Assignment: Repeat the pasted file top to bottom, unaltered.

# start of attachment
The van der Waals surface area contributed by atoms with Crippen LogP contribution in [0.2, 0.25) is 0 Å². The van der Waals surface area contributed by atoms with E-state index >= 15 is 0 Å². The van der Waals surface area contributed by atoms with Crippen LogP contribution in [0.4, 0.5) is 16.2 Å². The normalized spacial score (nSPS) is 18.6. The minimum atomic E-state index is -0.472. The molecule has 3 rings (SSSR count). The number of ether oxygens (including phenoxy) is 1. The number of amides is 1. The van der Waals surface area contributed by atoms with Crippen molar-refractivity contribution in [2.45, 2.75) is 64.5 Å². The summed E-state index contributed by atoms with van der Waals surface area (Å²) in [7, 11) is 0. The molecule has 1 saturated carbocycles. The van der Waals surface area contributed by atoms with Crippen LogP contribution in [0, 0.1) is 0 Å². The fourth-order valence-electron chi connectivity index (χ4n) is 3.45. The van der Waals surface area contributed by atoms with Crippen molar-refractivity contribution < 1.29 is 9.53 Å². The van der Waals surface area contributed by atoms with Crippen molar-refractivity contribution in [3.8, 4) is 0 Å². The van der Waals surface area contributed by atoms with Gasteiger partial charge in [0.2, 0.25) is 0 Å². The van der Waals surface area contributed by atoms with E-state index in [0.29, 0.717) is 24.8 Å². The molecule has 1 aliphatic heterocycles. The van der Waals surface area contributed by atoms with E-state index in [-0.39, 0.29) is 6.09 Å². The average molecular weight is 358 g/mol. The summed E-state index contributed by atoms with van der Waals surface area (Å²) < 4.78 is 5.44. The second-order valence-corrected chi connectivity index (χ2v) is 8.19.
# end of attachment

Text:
The van der Waals surface area contributed by atoms with Crippen LogP contribution in [0.2, 0.25) is 0 Å². The van der Waals surface area contributed by atoms with E-state index >= 15 is 0 Å². The van der Waals surface area contributed by atoms with Crippen LogP contribution in [0.4, 0.5) is 16.2 Å². The normalized spacial score (nSPS) is 18.6. The minimum atomic E-state index is -0.472. The molecule has 3 rings (SSSR count). The number of ether oxygens (including phenoxy) is 1. The number of amides is 1. The van der Waals surface area contributed by atoms with Crippen molar-refractivity contribution in [2.45, 2.75) is 64.5 Å². The summed E-state index contributed by atoms with van der Waals surface area (Å²) in [7, 11) is 0. The molecule has 1 saturated carbocycles. The van der Waals surface area contributed by atoms with Crippen LogP contribution in [0, 0.1) is 0 Å². The fourth-order valence-electron chi connectivity index (χ4n) is 3.45. The van der Waals surface area contributed by atoms with Crippen molar-refractivity contribution < 1.29 is 9.53 Å². The van der Waals surface area contributed by atoms with Crippen molar-refractivity contribution in [3.8, 4) is 0 Å². The van der Waals surface area contributed by atoms with Gasteiger partial charge in [0.2, 0.25) is 0 Å². The van der Waals surface area contributed by atoms with E-state index in [0.29, 0.717) is 24.8 Å². The molecule has 1 aliphatic heterocycles. The van der Waals surface area contributed by atoms with E-state index in [-0.39, 0.29) is 6.09 Å². The average molecular weight is 358 g/mol. The summed E-state index contributed by atoms with van der Waals surface area (Å²) < 4.78 is 5.44. The second-order valence-corrected chi connectivity index (χ2v) is 8.19.